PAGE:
Is Immigration Good? Japan Will Admit Hundreds of Thousands of Foreign Workers Because of Desperate Shortage at Home

Japan’s Prime Minister Shinzo Abe wants to attract hundreds of thousands of foreign workers to his country over the next five years to meet a significant labor shortage.

Under the new immigration plan, the government aims to create two new visa categories specifically for blue-collar workers through new legislation currently debated in the Japanese parliament (known as the National Diet) The Japan Times reported Wednesday. With the current immigration system, the Asian country officially bans blue-collar foreign workers from seeking employment; however, many migrants on intern and student visas have worked in such roles to mitigate a significant labor shortage resulting from Japan’s aging society.

GettyImages-1052869960 Japan’s Prime Minister Shinzo Abe delivers a policy speech at the start of a Japanese parliament session, in Tokyo, on October 24. Abe wants to attract hundreds of thousands of foreign workers to his country over the next five years to meet a significant labor shortage. KAZUHIRO NOGI/AFP/Getty Images

Despite the need for more workers, opposition parties have pushed back against an immigration reform that would come into effect next year. The affairs chiefs of six major Diet opposition parties have pledged to block the bill from moving forward, with concerns rising after Abe’s ruling government initially refused to release estimates of the number of new foreigners that would be allowed into the country.

Nevertheless, the government has since said that more than 345,000 foreign workers would be estimated to enter the country under the new system. Next year could see up to 47,000 workers arriving in the country from 14 selected industries.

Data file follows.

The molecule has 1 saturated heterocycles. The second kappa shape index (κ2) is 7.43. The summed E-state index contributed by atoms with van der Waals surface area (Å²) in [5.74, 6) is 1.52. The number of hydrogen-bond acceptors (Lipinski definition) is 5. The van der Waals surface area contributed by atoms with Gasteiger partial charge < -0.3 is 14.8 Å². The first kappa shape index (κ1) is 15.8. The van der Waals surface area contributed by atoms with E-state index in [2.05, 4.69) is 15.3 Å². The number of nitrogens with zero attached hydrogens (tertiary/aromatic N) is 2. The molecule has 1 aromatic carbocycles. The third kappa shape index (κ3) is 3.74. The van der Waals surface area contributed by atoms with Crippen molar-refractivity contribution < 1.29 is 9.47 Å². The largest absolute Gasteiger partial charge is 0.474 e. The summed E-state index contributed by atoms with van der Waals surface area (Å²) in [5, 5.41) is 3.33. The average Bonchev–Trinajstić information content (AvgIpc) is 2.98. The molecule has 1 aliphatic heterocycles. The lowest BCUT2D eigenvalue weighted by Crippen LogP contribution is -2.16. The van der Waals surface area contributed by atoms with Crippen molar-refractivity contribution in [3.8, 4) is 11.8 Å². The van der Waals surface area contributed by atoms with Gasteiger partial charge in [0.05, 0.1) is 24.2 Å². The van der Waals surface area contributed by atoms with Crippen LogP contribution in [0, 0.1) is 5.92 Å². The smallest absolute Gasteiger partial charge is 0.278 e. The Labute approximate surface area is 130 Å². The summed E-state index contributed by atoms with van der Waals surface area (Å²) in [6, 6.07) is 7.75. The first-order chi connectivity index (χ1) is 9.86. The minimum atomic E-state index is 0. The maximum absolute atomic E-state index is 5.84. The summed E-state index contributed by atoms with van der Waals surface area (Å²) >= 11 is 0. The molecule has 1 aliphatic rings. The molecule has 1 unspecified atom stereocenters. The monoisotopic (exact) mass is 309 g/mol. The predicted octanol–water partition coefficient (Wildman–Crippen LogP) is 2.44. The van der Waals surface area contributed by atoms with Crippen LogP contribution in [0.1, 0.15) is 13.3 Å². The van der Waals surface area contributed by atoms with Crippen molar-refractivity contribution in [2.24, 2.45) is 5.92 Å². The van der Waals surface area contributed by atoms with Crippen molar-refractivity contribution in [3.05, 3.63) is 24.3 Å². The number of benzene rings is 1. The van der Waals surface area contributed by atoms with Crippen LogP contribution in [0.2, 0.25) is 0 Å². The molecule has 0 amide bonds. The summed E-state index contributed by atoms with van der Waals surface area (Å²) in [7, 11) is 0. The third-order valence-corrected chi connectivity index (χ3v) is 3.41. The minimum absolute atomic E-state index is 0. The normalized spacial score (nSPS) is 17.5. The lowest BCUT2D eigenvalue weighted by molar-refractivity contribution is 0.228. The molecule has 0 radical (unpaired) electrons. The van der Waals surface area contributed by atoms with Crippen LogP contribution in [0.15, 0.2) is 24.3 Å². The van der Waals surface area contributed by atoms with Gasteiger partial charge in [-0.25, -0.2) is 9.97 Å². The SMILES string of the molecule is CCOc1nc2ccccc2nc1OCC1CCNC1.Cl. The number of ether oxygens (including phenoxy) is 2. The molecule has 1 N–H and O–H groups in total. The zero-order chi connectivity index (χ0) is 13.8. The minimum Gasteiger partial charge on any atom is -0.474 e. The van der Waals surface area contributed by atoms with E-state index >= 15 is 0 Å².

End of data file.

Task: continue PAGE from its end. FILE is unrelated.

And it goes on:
“Barring a significant change in circumstances, we won't accept workers beyond these levels,” Abe vowed in remarks to the legislative body, British newspaper The Telegraph reported. “Unless circumstances drastically change, we won’t accept more workers than shown by the estimated figure. In that sense it’s a cap,” he added.

Projections have shown that Japan would have 600,000 fewer workers than necessary in 2019, largely due to an aging population and the world’s second lowest birth rate. For every 1,000 people, there are only about 7.3 births in Japan. The birth rate has also decreased for 37 consecutive years, with Japan’s government scrambling to find ways to reverse the trend.

Under current predictions, Japan’s population is expected to plunge from its current level of just over 126 million to about 87 million in 2060. As the world’s third-largest economy, the shrinking population has major economic repercussions for Japan as well as the global economy. With fewer and fewer workers and more retirees, the reduced tax revenue has begun putting a strain on the government as it must also cover pensions.

GettyImages-1045250592 Workers prepare for the day at Tokyo’s Tsukiji fish market, which closed its doors in October. Under Japan’s new immigration plan, the government aims to create two new visa categories specifically for blue-collar workers. KAZUHIRO NOGI/AFP/Getty Images

But, according to the most recent data from the Organization for Economic Cooperation and Development (OECD), foreigners made up only 1.3 percent of Japan’s population in 2013. Subsequently, Abe’s government sees immigration as one of the major ways to help rectify the problem.

"As Japan's elderly population is projected to reach nearly three-quarters of the working-age population by 2050, using all available talent in the labor market is key to overcome labor shortages," an April report from the OECD warned, also pointing to the country’s 25 percent gender pay gap as a significant problem.

"This will require creating better work conditions for youth, incentivizing employment for the elderly, attracting foreign workers and closing gender gaps in job quality to promote the inclusion of women,” the report said.

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